Fishy, fishy

Published On: March 23, 2017 12:45 AM NPT By: Republica

Pre-election procurement 
The Home Ministry is looking to buy around 1,000 new vehicles for the upcoming local election slated for May 14, at an estimated cost of Rs 4 billion. This is in addition to the Rs 31 billion the ministry seeks for security arrangements and logistics for the same election. Interestingly, when the ministry officials were asked about the whereabouts of the vehicles that were purchased on the eve of the second CA elections in 2013, they said they were unaware of the details but that both Nepal Police and Armed Police Force were still using vehicles bought back then. The common practice is for government agencies to make public the status of the previously procured goods before they initiate a new procurement process. For only then can the need (or lack thereof) for such goods be properly evaluated. But government agencies still prefer to make such purchases ahead of 
elections as procurements for election purposes don’t have to go through the usual (and rather lengthy) public procurement process. This allows those involved in such deals to cut corners and 
misuse state resources—and hence the added rush.   

Even the Election Commission is asking for new vehicles ahead of the local election. But the 
commission has also not been able to justify the need for new vehicles. We have in the past written about how various ministers of the Dahal government have recently been busy allocating more and more public funds for their home districts, in a clear attempt to influence the electorate. So no one should be surprised if this government sanctions funds for the new vehicles that the ministry and the commission both seek, with next to no assessment of the need for such vehicles. It’s a sort of crime by consensus. The Commission for the Investigation of Abuse of Authority (CIAA) is the right body to look into the fast-track procurement process for the new vehicles. But the country’s chief anti-corruption body has been rendered toothless since the dismissal of its chief commissioner Lokman Singh Karki for misconduct late last year. In case of the pre-election spending spree of ruling parties, the responsibility to investigate falls on the Election Commission. But the commission also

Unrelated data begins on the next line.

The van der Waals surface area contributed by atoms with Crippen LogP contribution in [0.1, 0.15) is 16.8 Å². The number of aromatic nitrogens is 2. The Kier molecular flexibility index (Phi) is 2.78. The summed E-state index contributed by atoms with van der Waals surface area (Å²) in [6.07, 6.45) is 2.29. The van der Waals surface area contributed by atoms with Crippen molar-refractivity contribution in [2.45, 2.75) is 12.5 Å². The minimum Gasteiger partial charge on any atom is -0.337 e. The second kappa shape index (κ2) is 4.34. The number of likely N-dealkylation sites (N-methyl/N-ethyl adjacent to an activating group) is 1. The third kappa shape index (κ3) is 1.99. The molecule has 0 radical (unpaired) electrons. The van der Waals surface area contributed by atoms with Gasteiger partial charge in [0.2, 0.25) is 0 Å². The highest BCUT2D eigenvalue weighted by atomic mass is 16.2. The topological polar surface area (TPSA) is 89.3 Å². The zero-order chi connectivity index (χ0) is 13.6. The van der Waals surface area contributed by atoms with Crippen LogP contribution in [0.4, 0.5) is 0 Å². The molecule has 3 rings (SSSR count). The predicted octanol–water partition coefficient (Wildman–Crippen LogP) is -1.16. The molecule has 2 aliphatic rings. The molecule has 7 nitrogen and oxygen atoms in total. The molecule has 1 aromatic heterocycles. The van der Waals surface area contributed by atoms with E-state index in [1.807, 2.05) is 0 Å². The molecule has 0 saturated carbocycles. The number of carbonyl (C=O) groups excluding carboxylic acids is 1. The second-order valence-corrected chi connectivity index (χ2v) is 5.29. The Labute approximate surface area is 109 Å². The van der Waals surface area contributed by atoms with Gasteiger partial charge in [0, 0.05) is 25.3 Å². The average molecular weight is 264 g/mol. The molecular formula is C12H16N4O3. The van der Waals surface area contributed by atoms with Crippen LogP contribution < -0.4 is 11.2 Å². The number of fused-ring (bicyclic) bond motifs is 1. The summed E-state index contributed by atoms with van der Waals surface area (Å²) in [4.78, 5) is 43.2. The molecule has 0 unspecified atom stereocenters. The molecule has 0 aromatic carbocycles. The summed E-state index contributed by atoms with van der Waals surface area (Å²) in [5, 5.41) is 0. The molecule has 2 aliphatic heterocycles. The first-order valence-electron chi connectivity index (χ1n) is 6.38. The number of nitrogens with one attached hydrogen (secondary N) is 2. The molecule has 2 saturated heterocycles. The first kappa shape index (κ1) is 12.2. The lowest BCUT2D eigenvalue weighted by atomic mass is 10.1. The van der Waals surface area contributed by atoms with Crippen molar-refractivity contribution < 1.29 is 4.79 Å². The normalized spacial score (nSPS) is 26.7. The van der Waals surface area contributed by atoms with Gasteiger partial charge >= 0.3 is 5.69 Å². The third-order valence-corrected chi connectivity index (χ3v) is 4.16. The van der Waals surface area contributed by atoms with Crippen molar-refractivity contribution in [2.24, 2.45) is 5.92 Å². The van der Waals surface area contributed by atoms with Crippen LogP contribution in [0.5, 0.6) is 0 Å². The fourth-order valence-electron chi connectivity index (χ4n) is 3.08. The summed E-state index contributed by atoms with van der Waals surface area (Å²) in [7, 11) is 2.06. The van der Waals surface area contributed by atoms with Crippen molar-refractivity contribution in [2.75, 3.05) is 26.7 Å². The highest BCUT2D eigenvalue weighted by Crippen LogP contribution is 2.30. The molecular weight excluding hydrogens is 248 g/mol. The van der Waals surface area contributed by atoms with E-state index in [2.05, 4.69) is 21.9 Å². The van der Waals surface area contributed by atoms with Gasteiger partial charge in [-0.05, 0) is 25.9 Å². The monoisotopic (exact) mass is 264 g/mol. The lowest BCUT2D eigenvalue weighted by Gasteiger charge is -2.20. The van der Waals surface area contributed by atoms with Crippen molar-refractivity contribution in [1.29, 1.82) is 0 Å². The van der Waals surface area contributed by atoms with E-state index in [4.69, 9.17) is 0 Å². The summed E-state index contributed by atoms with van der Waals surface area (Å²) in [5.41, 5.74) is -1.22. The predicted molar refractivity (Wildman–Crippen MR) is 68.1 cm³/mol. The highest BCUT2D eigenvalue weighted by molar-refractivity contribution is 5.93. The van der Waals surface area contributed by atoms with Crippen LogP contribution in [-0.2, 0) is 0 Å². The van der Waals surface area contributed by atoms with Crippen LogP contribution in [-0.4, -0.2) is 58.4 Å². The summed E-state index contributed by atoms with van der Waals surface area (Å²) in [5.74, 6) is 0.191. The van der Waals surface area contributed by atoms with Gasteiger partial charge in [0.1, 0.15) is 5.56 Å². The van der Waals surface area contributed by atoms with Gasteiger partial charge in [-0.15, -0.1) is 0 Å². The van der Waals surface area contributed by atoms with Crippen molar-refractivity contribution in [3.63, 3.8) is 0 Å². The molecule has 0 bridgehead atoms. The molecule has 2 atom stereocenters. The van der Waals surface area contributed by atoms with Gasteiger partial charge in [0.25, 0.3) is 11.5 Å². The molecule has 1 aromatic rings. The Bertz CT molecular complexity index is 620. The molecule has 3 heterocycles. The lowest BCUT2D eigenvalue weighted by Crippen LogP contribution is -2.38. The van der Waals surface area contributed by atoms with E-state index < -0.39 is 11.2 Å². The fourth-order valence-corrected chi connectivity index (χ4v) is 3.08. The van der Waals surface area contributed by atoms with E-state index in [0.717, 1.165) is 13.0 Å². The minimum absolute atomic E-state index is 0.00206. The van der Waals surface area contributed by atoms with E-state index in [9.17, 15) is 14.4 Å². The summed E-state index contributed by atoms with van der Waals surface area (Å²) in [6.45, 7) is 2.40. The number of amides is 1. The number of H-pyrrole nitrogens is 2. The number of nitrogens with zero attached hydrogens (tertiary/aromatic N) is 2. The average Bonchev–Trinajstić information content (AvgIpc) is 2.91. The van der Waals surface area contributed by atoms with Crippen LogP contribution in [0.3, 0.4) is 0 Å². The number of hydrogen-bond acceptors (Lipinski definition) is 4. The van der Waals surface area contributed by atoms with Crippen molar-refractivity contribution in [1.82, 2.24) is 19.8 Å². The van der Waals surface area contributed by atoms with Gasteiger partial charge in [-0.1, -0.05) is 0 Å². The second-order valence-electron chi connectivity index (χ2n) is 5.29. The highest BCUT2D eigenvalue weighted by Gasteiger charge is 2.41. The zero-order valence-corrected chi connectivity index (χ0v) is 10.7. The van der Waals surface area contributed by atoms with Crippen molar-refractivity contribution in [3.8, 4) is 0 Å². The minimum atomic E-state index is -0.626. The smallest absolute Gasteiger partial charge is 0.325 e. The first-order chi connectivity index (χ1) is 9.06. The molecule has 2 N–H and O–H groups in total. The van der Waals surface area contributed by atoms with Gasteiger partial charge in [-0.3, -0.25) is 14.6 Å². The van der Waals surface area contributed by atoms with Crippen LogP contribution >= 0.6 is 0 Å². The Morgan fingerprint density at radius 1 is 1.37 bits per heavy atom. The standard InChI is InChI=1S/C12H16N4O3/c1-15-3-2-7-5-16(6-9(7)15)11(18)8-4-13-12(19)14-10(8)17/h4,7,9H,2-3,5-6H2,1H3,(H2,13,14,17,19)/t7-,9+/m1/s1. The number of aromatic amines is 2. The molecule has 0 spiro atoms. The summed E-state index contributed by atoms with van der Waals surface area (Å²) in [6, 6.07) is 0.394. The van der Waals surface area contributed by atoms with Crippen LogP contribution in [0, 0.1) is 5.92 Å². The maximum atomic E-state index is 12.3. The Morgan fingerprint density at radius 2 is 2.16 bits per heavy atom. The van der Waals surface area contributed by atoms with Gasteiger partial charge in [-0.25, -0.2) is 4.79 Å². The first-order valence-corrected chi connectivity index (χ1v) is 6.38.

appears compromised. Its commissioners, instead of working independently to ensure free and fair 
election, seem to be happy to take orders from above.

If there is complete absence of transparency during poll preparations, how can people believe that the May 14 election will be transparent? Thus, for the greater legitimacy of the local election, it is vital that responsible government agencies constantly inform the public about their pre-election expenditures. Even if some transactions have to happen through a fast-track process, the 
paper trail can still be scrutinized if placed in public domain. Elections cannot be made an excuse to wantonly spend public money. There should at all times be a system of accountability, check and balance. Henceforth, in public interest, the paper trail on every important election-related expense should be made public. Even this one simple step will do a lot to restore public faith. 


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